A Comprehensive Guide to Wage and Hour Disputes

Unpaid overtime is a prevalent issue in the United States, with many employees working long hours without proper compensation. Wage and hour disputes, including those related to unpaid overtime, are governed by federal and state labor laws. Moore & Associates is a law firm specializing in employment law, and their website (https://www.mooreandassociates.net/employment-law/wage-hour-disputes/unpaid-overtime/) provides valuable resources for understanding unpaid overtime and wage disputes.

Federal and State Laws Governing Unpaid Overtime

The Fair Labor Standards Act (FLSA) is the primary federal law governing wages and overtime pay. Under the FLSA, employees who work more than 40 hours in a workweek must be compensated at a rate of at least one and a half times their regular rate of pay for each hour worked beyond the 40-hour threshold. However, not all employees are covered under the FLSA. Exempt employees, such as those in executive, administrative, or professional roles, are not entitled to overtime pay.

In addition to the FLSA, many states like Texas have their own wage and hour laws, which may provide additional protections and requirements for overtime pay. For instance, California law mandates overtime pay for employees working more than eight hours in a single day. Employers must adhere to both federal and state laws, and when these laws differ, they are required to follow the one that provides the most benefits to employees.

Common Unpaid Overtime Disputes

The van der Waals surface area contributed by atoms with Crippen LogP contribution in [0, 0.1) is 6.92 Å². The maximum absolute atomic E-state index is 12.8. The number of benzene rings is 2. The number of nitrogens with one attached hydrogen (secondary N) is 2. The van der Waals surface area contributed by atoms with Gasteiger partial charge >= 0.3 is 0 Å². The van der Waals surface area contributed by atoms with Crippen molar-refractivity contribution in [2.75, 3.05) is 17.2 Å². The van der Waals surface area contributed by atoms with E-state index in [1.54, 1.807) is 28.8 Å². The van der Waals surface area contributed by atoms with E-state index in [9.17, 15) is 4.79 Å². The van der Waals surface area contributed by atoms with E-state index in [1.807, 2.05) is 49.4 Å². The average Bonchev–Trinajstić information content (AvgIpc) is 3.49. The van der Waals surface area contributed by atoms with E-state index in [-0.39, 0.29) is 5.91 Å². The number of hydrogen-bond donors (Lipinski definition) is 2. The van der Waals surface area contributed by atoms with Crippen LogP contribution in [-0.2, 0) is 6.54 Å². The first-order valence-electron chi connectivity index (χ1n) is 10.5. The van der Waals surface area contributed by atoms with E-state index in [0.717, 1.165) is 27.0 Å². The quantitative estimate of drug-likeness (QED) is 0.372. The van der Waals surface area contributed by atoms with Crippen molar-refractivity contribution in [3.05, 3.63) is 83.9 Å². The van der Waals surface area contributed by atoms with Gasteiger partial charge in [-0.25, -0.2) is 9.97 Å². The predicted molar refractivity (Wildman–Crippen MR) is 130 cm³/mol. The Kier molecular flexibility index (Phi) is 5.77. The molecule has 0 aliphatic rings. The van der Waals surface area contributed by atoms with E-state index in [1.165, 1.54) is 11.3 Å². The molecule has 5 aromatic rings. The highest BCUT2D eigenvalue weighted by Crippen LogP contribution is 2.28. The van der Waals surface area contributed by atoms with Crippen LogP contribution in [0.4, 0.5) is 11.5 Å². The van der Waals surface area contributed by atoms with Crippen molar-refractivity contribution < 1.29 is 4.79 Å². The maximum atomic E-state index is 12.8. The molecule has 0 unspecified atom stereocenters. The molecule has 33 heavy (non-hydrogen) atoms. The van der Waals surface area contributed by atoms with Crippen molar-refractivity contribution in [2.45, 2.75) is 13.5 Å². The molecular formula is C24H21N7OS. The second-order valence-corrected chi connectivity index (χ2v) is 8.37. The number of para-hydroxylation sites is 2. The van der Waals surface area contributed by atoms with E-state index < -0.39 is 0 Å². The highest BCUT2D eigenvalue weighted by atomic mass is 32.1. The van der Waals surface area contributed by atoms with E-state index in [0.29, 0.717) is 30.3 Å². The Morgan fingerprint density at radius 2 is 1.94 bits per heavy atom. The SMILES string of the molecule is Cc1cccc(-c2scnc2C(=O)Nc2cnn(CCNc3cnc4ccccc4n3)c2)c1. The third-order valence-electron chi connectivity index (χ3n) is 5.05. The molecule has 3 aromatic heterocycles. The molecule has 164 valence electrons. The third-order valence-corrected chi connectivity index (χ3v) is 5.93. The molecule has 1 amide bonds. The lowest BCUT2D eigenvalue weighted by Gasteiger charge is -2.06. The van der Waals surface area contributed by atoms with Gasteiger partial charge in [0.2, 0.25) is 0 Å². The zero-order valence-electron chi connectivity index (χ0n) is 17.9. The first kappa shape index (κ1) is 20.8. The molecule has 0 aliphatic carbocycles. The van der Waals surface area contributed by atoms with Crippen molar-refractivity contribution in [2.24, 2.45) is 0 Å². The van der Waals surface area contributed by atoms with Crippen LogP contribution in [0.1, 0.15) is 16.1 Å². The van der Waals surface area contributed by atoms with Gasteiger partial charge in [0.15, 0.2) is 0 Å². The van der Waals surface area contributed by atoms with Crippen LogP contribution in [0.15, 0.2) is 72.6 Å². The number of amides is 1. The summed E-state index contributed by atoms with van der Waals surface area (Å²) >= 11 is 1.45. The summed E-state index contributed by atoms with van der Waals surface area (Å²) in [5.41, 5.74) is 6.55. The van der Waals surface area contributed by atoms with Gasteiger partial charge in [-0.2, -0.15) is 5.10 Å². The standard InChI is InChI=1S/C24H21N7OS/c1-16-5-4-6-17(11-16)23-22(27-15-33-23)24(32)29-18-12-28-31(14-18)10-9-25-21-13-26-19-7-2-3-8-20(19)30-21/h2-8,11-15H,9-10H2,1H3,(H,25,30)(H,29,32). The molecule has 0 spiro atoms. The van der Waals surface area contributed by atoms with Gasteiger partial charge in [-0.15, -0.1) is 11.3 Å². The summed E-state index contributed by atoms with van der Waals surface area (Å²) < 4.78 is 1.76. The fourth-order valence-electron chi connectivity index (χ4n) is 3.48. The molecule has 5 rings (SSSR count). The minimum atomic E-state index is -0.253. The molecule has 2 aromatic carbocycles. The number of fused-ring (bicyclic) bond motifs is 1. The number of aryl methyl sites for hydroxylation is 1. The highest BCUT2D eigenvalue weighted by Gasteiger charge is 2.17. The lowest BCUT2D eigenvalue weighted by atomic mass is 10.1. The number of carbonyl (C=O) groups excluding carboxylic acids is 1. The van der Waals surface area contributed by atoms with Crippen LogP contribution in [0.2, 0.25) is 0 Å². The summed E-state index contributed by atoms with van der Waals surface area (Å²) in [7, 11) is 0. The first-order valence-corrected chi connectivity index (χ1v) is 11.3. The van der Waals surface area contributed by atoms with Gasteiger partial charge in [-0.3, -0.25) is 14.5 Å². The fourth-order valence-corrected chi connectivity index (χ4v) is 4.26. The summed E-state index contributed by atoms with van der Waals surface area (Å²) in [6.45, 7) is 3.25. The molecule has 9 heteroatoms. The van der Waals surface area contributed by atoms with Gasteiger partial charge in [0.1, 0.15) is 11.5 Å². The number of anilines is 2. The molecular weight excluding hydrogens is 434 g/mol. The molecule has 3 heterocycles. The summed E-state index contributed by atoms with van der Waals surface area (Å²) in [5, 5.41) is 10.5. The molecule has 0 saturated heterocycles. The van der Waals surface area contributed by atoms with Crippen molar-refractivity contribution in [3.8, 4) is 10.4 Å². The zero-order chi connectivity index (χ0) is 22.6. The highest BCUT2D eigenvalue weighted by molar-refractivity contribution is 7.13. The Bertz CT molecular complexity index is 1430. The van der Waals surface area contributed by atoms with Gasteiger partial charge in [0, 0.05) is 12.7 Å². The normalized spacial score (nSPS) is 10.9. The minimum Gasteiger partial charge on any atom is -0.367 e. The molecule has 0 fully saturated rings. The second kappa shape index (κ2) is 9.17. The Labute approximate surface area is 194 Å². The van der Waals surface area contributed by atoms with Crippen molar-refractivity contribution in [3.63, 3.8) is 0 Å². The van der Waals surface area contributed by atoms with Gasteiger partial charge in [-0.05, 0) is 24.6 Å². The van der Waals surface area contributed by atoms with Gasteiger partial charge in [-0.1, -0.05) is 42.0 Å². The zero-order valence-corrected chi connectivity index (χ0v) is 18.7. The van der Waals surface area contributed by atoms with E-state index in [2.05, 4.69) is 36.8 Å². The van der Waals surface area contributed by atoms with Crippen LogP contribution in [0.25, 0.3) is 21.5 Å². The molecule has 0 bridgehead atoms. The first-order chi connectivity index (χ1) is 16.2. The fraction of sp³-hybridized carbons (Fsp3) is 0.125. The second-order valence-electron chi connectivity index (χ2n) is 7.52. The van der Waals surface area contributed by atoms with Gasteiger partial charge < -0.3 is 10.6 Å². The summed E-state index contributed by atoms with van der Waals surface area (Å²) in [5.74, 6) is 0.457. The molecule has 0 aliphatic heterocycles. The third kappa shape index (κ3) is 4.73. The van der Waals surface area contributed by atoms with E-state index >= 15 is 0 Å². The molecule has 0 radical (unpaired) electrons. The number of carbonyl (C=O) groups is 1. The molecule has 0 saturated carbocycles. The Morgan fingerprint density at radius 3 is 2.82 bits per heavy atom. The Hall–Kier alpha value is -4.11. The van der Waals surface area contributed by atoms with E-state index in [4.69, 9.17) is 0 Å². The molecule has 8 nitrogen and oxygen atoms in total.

There are numerous reasons why employees may not receive the overtime pay they are legally entitled to. Some common disputes include:

  1. Misclassification of employees: Employers may intentionally or inadvertently misclassify workers as exempt from overtime pay or as independent contractors to avoid paying overtime wages.
  2. Off-the-clock work: Employers may require or allow employees to work outside their scheduled hours without recording the extra time, resulting in unpaid overtime.
  3. Failure to include all forms of compensation: When calculating overtime pay, employers must account for all forms of compensation, including commissions and bonuses. Failure to do so may result in underpayment of overtime wages.
  4. Miscalculation of regular rate of pay: Employers may incorrectly calculate an employee’s regular rate of pay, which is used to determine their overtime rate. This can lead to underpayment of overtime wages.
  5. Failure to pay overtime for unauthorized work: Employers may refuse to pay overtime for work that was not pre-approved, even if the employee performed the work.

Seeking Legal Assistance

If you believe you have been denied overtime pay, it’s essential to consult with an experienced employment law attorney. Moore & Associates can guide you through the process of filing a wage and hour dispute and help you recover the unpaid wages you are entitled to. In addition to unpaid overtime, the firm can also assist with other employment law issues, such as discrimination, harassment, and wrongful termination.


Unpaid overtime is a widespread problem that can lead to significant financial losses for employees. It’s crucial to be aware of your rights under federal and state wage and hour laws, and to seek legal assistance if you suspect you have been denied overtime pay. Moore & Associates is dedicated to protecting the rights of employees and ensuring they receive the compensation they deserve.